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Feature

Feature

  • Climate change could cost South Asia 50% of its GDP by 2050.  In order to drive action at scale climate adaptation needs to be mainstreamed into all areas of decision making.
  • The Action on Climate Today (ACT) programme has developed a new ‘governance framework’ for integrating climate adaptation into government systems, policies and plan has been successfully tested in South Asia.
  • Most traditional approaches to mainstreaming climate change emphasize technical issues and often overlook the politics. This framework puts institutions and politics it at the center.

Read more: New framework has successes integrating climate change into governance systems in South Asia

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The breakthrough, spurred by the discovery of plastic-eating bugs at a Japanese dump, could help solve the global plastic pollution crisis.

Scientists explain how plastic-eating enzyme can help fight pollution – video

Scientists have created a mutant enzyme that breaks down plastic drinks bottles – by accident. The breakthrough could help solve the global plastic pollution crisis by enabling for the first time the full recycling of bottles.

Read more: Scientists accidentally create mutant enzyme that eats plastic bottles

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BN-XJ209 CHOCOL P 20180207105719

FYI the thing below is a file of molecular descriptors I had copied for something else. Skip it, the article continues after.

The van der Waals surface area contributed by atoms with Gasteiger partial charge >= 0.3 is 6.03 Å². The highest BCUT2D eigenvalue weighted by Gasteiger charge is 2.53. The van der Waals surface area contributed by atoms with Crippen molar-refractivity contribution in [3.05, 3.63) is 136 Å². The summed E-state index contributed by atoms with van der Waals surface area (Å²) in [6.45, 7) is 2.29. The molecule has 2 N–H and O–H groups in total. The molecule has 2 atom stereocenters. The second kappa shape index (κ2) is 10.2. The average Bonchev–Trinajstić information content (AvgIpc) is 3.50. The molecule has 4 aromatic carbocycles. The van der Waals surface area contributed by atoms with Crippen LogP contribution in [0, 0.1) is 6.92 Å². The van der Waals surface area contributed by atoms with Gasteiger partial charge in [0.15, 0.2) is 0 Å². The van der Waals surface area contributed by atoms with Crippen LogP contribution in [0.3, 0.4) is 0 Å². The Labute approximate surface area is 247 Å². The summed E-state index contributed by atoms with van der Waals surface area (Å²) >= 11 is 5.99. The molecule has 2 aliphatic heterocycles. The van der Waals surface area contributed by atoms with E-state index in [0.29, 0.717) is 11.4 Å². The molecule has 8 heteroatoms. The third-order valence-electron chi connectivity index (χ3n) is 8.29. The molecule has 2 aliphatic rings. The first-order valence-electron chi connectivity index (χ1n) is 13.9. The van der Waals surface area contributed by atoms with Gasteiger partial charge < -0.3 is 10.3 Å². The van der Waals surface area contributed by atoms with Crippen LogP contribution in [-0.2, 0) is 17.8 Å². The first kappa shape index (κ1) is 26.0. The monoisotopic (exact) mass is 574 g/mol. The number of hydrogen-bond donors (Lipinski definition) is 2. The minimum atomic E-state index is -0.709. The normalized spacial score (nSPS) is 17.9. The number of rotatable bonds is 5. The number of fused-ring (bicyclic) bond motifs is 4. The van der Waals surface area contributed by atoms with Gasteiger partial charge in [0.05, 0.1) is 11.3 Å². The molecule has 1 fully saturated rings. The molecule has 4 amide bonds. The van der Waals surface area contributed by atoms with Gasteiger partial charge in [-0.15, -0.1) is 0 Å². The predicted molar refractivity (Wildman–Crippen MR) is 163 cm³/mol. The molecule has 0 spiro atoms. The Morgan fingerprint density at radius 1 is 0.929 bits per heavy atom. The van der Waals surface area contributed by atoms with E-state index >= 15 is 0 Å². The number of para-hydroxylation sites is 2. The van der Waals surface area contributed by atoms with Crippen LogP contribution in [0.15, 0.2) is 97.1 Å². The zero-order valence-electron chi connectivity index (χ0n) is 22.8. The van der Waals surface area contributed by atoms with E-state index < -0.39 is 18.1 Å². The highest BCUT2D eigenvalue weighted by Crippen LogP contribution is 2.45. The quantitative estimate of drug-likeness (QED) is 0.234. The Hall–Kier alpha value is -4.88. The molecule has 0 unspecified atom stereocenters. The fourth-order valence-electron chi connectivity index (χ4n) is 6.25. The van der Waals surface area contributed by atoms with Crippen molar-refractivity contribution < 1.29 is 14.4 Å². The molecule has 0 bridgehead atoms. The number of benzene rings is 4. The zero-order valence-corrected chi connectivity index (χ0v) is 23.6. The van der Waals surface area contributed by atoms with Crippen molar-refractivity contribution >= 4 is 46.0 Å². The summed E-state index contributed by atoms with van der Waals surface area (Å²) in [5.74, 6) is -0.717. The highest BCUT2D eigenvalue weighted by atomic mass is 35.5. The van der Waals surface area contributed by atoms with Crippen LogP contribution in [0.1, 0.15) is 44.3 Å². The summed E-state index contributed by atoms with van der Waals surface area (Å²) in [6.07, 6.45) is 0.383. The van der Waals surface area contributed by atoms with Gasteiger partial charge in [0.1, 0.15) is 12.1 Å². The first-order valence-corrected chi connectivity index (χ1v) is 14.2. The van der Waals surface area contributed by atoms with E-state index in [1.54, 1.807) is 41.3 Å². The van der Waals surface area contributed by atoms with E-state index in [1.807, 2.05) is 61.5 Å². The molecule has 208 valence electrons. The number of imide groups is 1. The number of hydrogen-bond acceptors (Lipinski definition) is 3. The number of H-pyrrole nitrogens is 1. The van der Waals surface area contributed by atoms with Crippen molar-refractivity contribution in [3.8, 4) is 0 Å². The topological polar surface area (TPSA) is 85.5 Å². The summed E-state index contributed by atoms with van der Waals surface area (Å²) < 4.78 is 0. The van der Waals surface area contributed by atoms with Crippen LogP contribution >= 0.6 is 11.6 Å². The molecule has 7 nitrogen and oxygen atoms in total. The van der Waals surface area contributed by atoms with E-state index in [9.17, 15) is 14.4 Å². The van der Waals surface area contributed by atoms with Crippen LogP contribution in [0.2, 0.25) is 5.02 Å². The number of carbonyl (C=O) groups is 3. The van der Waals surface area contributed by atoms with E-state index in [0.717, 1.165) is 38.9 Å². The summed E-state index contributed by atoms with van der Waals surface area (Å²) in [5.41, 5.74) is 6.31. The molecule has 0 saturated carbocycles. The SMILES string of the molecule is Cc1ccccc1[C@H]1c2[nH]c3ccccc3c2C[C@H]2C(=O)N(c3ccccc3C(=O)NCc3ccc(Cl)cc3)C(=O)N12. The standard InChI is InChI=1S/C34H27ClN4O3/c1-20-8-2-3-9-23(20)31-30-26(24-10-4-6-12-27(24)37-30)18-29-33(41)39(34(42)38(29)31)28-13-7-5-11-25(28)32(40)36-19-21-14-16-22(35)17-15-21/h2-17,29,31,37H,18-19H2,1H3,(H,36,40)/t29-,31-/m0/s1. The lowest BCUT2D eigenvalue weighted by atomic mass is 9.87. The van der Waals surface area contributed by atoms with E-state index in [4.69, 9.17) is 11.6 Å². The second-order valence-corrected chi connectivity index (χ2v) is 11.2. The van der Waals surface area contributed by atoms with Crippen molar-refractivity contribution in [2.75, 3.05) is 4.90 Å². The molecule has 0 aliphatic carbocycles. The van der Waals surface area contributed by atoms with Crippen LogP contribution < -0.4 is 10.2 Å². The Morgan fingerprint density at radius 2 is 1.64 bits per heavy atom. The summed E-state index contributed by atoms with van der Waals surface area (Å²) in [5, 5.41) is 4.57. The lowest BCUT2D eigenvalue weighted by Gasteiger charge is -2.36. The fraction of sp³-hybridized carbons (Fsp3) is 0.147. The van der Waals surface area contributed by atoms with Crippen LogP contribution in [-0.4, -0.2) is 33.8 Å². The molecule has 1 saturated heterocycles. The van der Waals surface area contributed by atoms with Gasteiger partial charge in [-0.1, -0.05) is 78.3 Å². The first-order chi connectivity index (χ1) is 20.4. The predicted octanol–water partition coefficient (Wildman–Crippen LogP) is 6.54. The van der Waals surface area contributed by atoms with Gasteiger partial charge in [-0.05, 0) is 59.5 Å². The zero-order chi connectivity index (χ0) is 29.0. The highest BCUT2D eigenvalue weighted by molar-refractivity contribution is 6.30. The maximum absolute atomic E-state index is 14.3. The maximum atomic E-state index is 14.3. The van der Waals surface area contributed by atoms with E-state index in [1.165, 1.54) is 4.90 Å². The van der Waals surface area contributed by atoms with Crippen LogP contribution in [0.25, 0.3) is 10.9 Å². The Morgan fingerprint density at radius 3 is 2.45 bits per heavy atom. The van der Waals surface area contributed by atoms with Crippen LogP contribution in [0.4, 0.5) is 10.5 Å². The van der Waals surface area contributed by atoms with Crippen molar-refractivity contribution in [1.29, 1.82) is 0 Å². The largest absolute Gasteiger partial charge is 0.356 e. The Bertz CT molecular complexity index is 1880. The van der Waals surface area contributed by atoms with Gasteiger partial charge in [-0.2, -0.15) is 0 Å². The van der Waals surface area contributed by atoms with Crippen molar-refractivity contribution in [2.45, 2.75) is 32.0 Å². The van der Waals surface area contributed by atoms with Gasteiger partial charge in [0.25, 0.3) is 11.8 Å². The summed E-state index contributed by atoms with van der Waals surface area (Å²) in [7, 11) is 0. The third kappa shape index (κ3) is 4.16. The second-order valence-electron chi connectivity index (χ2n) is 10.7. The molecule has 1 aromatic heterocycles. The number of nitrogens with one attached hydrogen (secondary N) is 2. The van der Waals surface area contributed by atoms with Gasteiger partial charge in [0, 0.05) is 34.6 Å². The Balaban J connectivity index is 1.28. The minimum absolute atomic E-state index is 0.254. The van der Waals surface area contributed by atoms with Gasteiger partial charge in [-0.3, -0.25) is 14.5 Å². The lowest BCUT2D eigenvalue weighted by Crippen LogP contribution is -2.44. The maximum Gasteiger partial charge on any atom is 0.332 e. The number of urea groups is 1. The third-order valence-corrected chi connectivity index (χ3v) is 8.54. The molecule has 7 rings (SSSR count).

It was predictable that one day Adisa Azapagic, who studies the carbon footprint of various foods, would get around to chocolate. Little was known about the environmental impact of producing that guilt-and swoon-inducing pleasure, and for many, ignorance was bliss. “My husband wasn’t amused when I suggested he consider switching to dark chocolate,” which has a smaller carbon footprint than milk chocolate, she said. “He said it was a divorcing issue.”

Read more: Keep your love of chocolate from destroying the planet with this one easy fix

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A leading DFID-funded programme called Action on Climate Today (ACT), has released a new paper ‘Mainstreaming, accessing and institutionalizing finance for climate change adaptation’. 

Insufficient funding remains one of the biggest barriers to adaptation action, and ACT’s framework helps governments to identify, track and measure climate adaptation finance through their budgets. This is the first of a series of reports based on ACT’s work in South Asia.

New framework ensures effective government financing for climate adaptation

  • The cost of climate change adaptation in South Asia could be as much as US$500 billion per year by 20501. Insufficient funding remains one of the biggest barriers to climate adaptation action. However, few countries have successfully accounted for public spending on climate adaptation.
  • A new framework that makes sure government spending on adaptation is effective, has been successfully tested in South Asia.
  • The new framework - Financing Framework for Resilient Growth (FFRG) – can help countries integrate climate change adaptation into their plans, policies, and budgets at the national and subnational level.
  • This framework helps governments identify climate spending for adaptation issues, track it through departmental budgets, understand the scale of need for new funding, and plan for and access new sources of climate finance.
  • The Action on Climate Today (ACT) programme has applied the FFRG in four South Asian countries: Afghanistan, India, Nepal, and Pakistan.

Read more: New framework helps governments meet climate spending goals

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